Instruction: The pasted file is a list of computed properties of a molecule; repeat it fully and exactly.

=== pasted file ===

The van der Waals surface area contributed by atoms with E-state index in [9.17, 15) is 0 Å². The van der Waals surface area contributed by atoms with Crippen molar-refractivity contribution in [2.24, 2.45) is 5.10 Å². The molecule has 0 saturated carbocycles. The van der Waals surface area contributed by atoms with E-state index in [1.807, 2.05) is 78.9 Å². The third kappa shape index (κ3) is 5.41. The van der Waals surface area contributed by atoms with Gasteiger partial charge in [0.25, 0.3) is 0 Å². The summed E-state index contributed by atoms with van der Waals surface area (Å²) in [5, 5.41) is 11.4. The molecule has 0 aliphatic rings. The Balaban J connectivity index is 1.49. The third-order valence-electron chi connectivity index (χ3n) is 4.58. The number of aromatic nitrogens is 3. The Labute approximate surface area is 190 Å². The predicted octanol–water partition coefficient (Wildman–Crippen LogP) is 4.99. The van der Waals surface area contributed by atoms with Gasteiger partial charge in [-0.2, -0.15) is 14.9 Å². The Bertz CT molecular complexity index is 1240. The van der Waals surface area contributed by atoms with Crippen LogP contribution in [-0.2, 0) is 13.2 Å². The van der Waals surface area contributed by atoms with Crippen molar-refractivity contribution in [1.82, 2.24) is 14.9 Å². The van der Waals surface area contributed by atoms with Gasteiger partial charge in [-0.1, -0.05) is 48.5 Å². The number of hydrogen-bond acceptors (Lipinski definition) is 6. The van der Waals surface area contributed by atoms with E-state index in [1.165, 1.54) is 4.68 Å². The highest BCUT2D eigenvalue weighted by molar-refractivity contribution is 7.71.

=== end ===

The van der Waals surface area contributed by atoms with E-state index in [9.17, 15) is 0 Å². The van der Waals surface area contributed by atoms with Crippen molar-refractivity contribution in [2.24, 2.45) is 5.10 Å². The molecule has 0 saturated carbocycles. The van der Waals surface area contributed by atoms with E-state index in [1.807, 2.05) is 78.9 Å². The third kappa shape index (κ3) is 5.41. The van der Waals surface area contributed by atoms with Gasteiger partial charge in [0.25, 0.3) is 0 Å². The summed E-state index contributed by atoms with van der Waals surface area (Å²) in [5, 5.41) is 11.4. The molecule has 0 aliphatic rings. The Balaban J connectivity index is 1.49. The third-order valence-electron chi connectivity index (χ3n) is 4.58. The number of aromatic nitrogens is 3. The Labute approximate surface area is 190 Å². The predicted octanol–water partition coefficient (Wildman–Crippen LogP) is 4.99. The van der Waals surface area contributed by atoms with Gasteiger partial charge in [-0.2, -0.15) is 14.9 Å². The Bertz CT molecular complexity index is 1240. The van der Waals surface area contributed by atoms with Crippen LogP contribution in [-0.2, 0) is 13.2 Å². The van der Waals surface area contributed by atoms with Crippen molar-refractivity contribution in [1.82, 2.24) is 14.9 Å². The van der Waals surface area contributed by atoms with Gasteiger partial charge in [-0.1, -0.05) is 48.5 Å². The number of hydrogen-bond acceptors (Lipinski definition) is 6. The van der Waals surface area contributed by atoms with E-state index in [1.165, 1.54) is 4.68 Å². The highest BCUT2D eigenvalue weighted by molar-refractivity contribution is 7.71.